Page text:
# Selecting an accelerometer for Deduced Reckoning

I have never used an accelerometer before, but I am aware that they come with I2C, SPI and analog outputs. If I choose to use an I2c or SPI, device, will I accumulate errors due to communication time?

Is the fast sampling of an analog signal likely to get me a more accurate deduced position than using am I2C?

Will this be true for

1. A robot moving in a room
2. A robot moving in an outdoor terrain and is likely to slip and roll down a slope.

Also, I have no sense of Gs. I tried to move my hand around fast with my phone running andro-sensor in my fist and saw that the readings saturated at 20m/s2. What G can I expect my robot to experience if it is hit by another fat moving bot or bumped by a fast walking human?

Increasing the sampling frequency of the sensor doesn't improve it's accuracy or precision. That is a feature of the sensor which you usually cannot change. If you try to estimate your position by integrating accelerations alone, you definitely will accumulate error over time, because every sensor is noisy. If you want to use the accelerometers to determine position or velocity, you should combine them with some other sensor that actually measures position (even with lower precision) or velocity. Then, you can combine these different sensor signals with a Kalman filter to obtain a reasonable estimate of where you are and how fast you are moving.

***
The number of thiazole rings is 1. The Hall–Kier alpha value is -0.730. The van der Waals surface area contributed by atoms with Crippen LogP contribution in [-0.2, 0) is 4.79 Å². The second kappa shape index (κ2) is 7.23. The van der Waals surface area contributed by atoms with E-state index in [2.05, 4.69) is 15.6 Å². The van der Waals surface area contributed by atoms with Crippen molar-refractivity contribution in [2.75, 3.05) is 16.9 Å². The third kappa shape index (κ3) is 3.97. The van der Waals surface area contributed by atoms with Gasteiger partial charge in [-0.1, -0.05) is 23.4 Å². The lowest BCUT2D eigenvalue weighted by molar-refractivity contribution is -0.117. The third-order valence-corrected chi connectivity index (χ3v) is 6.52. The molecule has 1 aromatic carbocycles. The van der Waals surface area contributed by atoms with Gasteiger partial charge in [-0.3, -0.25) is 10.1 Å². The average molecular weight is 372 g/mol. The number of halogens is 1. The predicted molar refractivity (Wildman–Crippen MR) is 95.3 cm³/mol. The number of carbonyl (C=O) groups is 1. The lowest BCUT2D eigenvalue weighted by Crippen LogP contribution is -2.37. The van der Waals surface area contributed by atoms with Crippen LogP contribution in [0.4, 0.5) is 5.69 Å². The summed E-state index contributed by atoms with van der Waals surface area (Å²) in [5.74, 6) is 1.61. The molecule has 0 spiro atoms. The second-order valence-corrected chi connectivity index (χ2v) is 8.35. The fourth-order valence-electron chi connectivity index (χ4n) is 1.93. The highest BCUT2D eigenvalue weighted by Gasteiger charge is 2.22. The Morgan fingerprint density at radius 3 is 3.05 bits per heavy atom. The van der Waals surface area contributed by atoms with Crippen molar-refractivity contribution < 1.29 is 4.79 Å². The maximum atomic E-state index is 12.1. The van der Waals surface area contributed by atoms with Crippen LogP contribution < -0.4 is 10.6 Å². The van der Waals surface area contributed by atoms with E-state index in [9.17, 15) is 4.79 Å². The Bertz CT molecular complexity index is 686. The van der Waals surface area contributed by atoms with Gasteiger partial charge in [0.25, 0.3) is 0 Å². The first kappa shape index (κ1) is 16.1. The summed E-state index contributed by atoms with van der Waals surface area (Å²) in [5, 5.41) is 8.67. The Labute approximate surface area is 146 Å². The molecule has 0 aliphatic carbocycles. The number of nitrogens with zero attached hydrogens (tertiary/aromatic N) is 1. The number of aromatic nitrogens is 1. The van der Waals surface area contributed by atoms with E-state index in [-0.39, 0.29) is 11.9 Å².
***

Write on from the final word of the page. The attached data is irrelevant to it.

Considering G forces, consider that 1 G is 9.81 m/s^2, which seems a lot to me, in the context of small hobby robots, at least for indoor robots. Outdoor could be a different story, depending on how powerful your engine is. A saturation at 20m/s^2 should be enough.

Think in terms of your control loop speed. A typical fast control loop speed is 1kHz. Some robots use a faster rate, some slower. Usually your control loop speed is higher than you really need it to be.

So each control frame lasts for 1000us. Within this control frame you need to: